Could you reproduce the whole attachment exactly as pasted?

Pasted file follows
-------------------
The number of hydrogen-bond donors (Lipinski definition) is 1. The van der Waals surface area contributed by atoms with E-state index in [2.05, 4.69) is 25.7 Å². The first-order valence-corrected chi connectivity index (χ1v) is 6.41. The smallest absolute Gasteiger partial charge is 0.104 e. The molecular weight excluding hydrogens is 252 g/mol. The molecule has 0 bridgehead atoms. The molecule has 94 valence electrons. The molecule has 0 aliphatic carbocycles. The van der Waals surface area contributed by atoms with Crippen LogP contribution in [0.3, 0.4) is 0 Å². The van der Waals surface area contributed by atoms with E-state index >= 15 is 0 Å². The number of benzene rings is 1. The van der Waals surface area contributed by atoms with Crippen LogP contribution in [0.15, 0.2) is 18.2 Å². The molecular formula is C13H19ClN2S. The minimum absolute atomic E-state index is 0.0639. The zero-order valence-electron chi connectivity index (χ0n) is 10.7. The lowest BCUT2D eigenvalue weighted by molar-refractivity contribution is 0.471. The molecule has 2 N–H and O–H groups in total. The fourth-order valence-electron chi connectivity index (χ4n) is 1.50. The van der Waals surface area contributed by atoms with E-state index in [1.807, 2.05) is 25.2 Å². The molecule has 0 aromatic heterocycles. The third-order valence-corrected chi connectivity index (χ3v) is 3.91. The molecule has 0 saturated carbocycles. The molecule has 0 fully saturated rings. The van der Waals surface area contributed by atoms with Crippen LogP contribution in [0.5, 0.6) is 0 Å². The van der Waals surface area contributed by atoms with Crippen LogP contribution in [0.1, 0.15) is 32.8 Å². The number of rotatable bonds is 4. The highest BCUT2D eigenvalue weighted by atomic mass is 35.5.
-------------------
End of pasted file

The number of hydrogen-bond donors (Lipinski definition) is 1. The van der Waals surface area contributed by atoms with E-state index in [2.05, 4.69) is 25.7 Å². The first-order valence-corrected chi connectivity index (χ1v) is 6.41. The smallest absolute Gasteiger partial charge is 0.104 e. The molecular weight excluding hydrogens is 252 g/mol. The molecule has 0 bridgehead atoms. The molecule has 94 valence electrons. The molecule has 0 aliphatic carbocycles. The van der Waals surface area contributed by atoms with Crippen LogP contribution in [0.3, 0.4) is 0 Å². The van der Waals surface area contributed by atoms with E-state index >= 15 is 0 Å². The number of benzene rings is 1. The van der Waals surface area contributed by atoms with Crippen LogP contribution in [0.15, 0.2) is 18.2 Å². The molecular formula is C13H19ClN2S. The minimum absolute atomic E-state index is 0.0639. The zero-order valence-electron chi connectivity index (χ0n) is 10.7. The lowest BCUT2D eigenvalue weighted by molar-refractivity contribution is 0.471. The molecule has 2 N–H and O–H groups in total. The fourth-order valence-electron chi connectivity index (χ4n) is 1.50. The van der Waals surface area contributed by atoms with E-state index in [1.807, 2.05) is 25.2 Å². The molecule has 0 aromatic heterocycles. The third-order valence-corrected chi connectivity index (χ3v) is 3.91. The molecule has 0 saturated carbocycles. The molecule has 0 fully saturated rings. The van der Waals surface area contributed by atoms with Crippen LogP contribution in [0.5, 0.6) is 0 Å². The van der Waals surface area contributed by atoms with Crippen LogP contribution in [0.1, 0.15) is 32.8 Å². The number of rotatable bonds is 4. The highest BCUT2D eigenvalue weighted by atomic mass is 35.5.